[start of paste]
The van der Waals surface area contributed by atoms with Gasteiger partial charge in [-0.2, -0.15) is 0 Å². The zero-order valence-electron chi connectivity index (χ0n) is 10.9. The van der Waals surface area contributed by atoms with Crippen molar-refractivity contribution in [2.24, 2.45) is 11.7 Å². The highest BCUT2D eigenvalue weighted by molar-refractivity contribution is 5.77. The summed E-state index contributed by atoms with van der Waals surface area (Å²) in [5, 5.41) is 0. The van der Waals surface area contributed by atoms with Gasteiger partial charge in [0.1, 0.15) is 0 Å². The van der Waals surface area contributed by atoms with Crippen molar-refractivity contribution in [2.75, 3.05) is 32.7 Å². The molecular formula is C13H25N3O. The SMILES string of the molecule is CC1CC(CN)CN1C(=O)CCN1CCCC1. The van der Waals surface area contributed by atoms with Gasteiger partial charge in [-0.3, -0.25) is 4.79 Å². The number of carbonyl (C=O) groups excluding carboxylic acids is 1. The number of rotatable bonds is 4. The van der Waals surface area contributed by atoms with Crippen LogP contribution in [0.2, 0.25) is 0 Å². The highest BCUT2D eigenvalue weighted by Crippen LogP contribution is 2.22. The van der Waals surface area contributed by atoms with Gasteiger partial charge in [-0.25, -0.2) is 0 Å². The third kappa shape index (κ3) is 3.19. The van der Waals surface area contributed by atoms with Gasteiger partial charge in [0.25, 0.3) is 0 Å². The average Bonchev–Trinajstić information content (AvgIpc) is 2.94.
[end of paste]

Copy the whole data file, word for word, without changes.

The van der Waals surface area contributed by atoms with Gasteiger partial charge in [-0.2, -0.15) is 0 Å². The zero-order valence-electron chi connectivity index (χ0n) is 10.9. The van der Waals surface area contributed by atoms with Crippen molar-refractivity contribution in [2.24, 2.45) is 11.7 Å². The highest BCUT2D eigenvalue weighted by molar-refractivity contribution is 5.77. The summed E-state index contributed by atoms with van der Waals surface area (Å²) in [5, 5.41) is 0. The van der Waals surface area contributed by atoms with Gasteiger partial charge in [0.1, 0.15) is 0 Å². The van der Waals surface area contributed by atoms with Crippen molar-refractivity contribution in [2.75, 3.05) is 32.7 Å². The molecular formula is C13H25N3O. The SMILES string of the molecule is CC1CC(CN)CN1C(=O)CCN1CCCC1. The van der Waals surface area contributed by atoms with Gasteiger partial charge in [-0.3, -0.25) is 4.79 Å². The number of carbonyl (C=O) groups excluding carboxylic acids is 1. The number of rotatable bonds is 4. The van der Waals surface area contributed by atoms with Crippen LogP contribution in [0.2, 0.25) is 0 Å². The highest BCUT2D eigenvalue weighted by Crippen LogP contribution is 2.22. The van der Waals surface area contributed by atoms with Gasteiger partial charge in [-0.25, -0.2) is 0 Å². The third kappa shape index (κ3) is 3.19. The van der Waals surface area contributed by atoms with Gasteiger partial charge in [0.25, 0.3) is 0 Å². The average Bonchev–Trinajstić information content (AvgIpc) is 2.94.